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Travel through the spectacular green rolling hinterland of the Northern Rivers region of NSW and you'll find dozens of old village dairies that once played a crucial role in Australia's booming commodity-butter trade with the mother country.
By the turn of the 19th century most of the thick, indigenous rainforest growing in the region had been cleared, and dairy farmers from the southern states moved in to take advantage of the warm climate and rich farming land. A new railway was built linking the Tweed Valley towns in the region, and Byron Bay boasted the largest cooperative butter factory in the southern hemisphere. But today the small family dairy farms have almost disappeared, the rail line is overgrown with weeds, and genuine local butter is as rare as hen's teeth.
The good news is that Nimbin Valley Dairy is starting to change this sad state of affairs by adding a new cultured butter to its range of farmhouse products. Established by third-generation local farmers Kerry and Paul Wilson, the 120-hectare farm lies on the outskirts of Nimbin village, and has been producing fresh milk since 2007.
"Initially we were supplying all our milk to Norco, the local dairy cooperative, but a combination of low milk prices and drought forced us to rethink our future," says Kerry. "We have great rainfall, lush subtropical pastures and some of the most fertile soils in the country, but circumstances were conspiring against us."
They decided to change direction and start selling the farm's goat's milk direct to the public at local farmers' markets. "It's one of the quirks of Australian law that it's actually legal to sell raw goat's milk, but not raw cow's milk," Paul says.
They soon realised that their local customers wanted far more than just raw goat's milk. A unique variety of farmstead cheese made from pasteurised goat's and cow's milk soon followed. Good milk is the starting point for all great cheese and the dairy uses only fresh milk from the farm's pasture-fed dairy animals. This is left to sour naturally overnight before cultures and salt are added. "A total presence of mind and devotion to the moment is crucial," says Paul, "because the slightest differences in the milk call for modifying the process every time."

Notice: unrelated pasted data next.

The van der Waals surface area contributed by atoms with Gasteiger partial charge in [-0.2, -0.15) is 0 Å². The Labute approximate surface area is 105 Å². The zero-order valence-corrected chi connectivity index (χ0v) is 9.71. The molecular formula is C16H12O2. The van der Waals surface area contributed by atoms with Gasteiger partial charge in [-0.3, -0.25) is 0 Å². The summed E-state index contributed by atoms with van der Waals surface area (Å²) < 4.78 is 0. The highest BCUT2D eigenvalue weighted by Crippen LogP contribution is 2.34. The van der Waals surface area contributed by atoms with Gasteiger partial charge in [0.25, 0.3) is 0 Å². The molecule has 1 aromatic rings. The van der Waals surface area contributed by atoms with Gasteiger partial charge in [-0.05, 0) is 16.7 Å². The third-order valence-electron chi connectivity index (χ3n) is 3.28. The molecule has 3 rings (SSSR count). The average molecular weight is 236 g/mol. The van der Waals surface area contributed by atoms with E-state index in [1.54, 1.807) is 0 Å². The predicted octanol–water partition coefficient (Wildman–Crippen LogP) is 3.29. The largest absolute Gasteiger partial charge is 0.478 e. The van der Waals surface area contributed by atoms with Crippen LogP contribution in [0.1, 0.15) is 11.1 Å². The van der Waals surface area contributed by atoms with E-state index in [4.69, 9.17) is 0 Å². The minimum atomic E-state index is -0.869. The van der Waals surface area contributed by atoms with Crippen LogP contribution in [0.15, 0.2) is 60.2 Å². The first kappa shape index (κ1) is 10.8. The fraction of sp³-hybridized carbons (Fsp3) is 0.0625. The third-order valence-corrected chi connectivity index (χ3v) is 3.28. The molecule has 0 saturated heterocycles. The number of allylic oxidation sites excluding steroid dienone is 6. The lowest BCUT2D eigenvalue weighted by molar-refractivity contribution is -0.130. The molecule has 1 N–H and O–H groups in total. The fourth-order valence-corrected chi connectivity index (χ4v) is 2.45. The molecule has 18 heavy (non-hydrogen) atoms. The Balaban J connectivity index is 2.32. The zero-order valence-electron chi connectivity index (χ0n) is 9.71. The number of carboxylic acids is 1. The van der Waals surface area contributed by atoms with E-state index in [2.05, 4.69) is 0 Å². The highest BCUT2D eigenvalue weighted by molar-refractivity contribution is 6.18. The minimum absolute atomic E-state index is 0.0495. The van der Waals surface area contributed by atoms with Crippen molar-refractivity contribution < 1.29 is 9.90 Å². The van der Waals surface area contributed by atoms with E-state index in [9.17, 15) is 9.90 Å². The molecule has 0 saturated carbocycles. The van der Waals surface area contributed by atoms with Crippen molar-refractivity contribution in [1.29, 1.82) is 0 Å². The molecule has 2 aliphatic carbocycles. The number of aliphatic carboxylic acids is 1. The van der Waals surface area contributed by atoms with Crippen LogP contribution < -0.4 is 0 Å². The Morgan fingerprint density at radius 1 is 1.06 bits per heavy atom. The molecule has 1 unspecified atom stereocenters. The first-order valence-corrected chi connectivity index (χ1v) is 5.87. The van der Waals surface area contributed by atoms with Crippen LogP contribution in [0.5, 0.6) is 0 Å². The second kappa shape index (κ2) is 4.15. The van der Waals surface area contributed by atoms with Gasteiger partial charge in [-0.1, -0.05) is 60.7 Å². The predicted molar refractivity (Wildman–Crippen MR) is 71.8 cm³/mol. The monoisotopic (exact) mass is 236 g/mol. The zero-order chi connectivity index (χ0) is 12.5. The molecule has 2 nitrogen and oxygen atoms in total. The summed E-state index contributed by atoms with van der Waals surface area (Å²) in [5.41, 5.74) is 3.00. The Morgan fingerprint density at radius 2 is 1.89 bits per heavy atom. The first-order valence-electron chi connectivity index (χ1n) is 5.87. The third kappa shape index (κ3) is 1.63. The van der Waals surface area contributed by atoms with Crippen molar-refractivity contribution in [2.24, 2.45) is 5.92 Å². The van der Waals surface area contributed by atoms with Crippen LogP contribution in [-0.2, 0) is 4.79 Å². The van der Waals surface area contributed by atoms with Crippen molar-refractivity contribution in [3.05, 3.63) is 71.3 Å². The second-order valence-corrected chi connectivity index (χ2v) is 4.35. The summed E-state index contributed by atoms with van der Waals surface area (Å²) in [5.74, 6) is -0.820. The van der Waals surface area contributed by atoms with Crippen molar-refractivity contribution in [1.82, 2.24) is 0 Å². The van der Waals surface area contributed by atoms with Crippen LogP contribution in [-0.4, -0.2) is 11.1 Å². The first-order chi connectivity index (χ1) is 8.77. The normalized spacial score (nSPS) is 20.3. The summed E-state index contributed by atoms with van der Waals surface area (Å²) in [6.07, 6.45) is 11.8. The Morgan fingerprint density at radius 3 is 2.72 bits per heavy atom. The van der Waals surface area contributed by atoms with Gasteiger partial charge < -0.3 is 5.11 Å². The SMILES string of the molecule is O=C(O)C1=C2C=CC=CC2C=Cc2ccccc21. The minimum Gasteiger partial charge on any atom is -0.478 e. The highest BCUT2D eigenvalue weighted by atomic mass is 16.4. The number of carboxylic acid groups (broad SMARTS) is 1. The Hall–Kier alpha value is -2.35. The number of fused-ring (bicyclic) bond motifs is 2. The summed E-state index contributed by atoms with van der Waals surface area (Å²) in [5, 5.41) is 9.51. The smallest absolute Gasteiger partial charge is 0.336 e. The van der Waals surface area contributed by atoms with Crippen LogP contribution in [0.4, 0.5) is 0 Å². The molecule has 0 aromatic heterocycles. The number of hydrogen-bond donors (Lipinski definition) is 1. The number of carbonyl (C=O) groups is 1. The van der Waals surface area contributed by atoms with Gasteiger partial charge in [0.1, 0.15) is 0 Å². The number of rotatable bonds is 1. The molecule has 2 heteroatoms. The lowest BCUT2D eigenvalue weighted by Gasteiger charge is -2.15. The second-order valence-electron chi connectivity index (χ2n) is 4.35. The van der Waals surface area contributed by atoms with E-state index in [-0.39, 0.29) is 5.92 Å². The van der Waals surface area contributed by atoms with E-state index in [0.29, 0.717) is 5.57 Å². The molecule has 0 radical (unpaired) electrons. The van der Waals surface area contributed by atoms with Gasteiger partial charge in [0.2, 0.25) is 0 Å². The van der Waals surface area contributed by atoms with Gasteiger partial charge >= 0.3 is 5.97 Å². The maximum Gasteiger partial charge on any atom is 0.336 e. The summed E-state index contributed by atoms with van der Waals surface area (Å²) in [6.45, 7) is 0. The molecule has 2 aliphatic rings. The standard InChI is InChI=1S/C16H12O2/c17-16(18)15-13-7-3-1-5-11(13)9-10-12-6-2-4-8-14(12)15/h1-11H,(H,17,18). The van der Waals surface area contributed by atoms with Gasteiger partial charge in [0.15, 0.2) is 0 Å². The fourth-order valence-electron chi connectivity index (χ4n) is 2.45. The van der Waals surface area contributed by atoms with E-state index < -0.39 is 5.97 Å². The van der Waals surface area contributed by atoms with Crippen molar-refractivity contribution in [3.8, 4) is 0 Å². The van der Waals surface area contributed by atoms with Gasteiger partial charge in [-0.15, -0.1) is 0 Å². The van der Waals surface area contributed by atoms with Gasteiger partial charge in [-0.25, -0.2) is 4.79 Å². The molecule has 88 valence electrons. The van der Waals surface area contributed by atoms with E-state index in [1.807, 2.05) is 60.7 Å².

The naming of Nimbin Valley Dairy cheese reflects a similar simple, no-frills approach with "no numbers in the ingredients list, and no words you can't pronounce", he says. The mild creamy cow's milk blue, for instance, is called Blue Cow, while its stronger cousin made from goat's milk is Blue Goat.
Today, Nimbin Valley Dairy cheese is found at all the local farmers' markets and also up and down the coast from Newcastle to Noosa. But Kerry says it's been a long and hard road. "We could've just bought in milk and made some plastic cheese and sold to supermarkets but that's not what we're about. We're farmers, so we wanted our own animals and we wanted to make traditional cheeses in a way that respected our land and the environment."
The exciting news is that this year they began building a new farm dairy with plans to expand a production facility for cultured butter. Paul remembers milking the cows with his grandmother as a child. "I can still smell the dairy and the milk as it was separated into cream and skim milk. And the sound of the rhythm that grandma got going as she was milking the cows by hand is still embedded in my mind." After that the cream went into the Sunbeam Mixmaster to make butter. "She had a wooden spoon to mix water through the butter to wash it. But it was so old there was only the stub of the spoon left on the end of the handle - most of it had worn away. And that butter was used for baking sponge cakes and whatever else we wanted.
"It was also used for barter trading with neighbours for vegies and things that we didn't have. They were the hippies of the region before the hippies arrived in the '70s."
Nimbin Valley Dairy, nimbinvalley.com.au
Cheese in photo, clockwise from below: Nimbin Valley Dairy White Cow, White Goat, Monte Nardi, Sweet Goat, Blue Cow, Sainte Billie, Monte Nardi and Sweet Goat.
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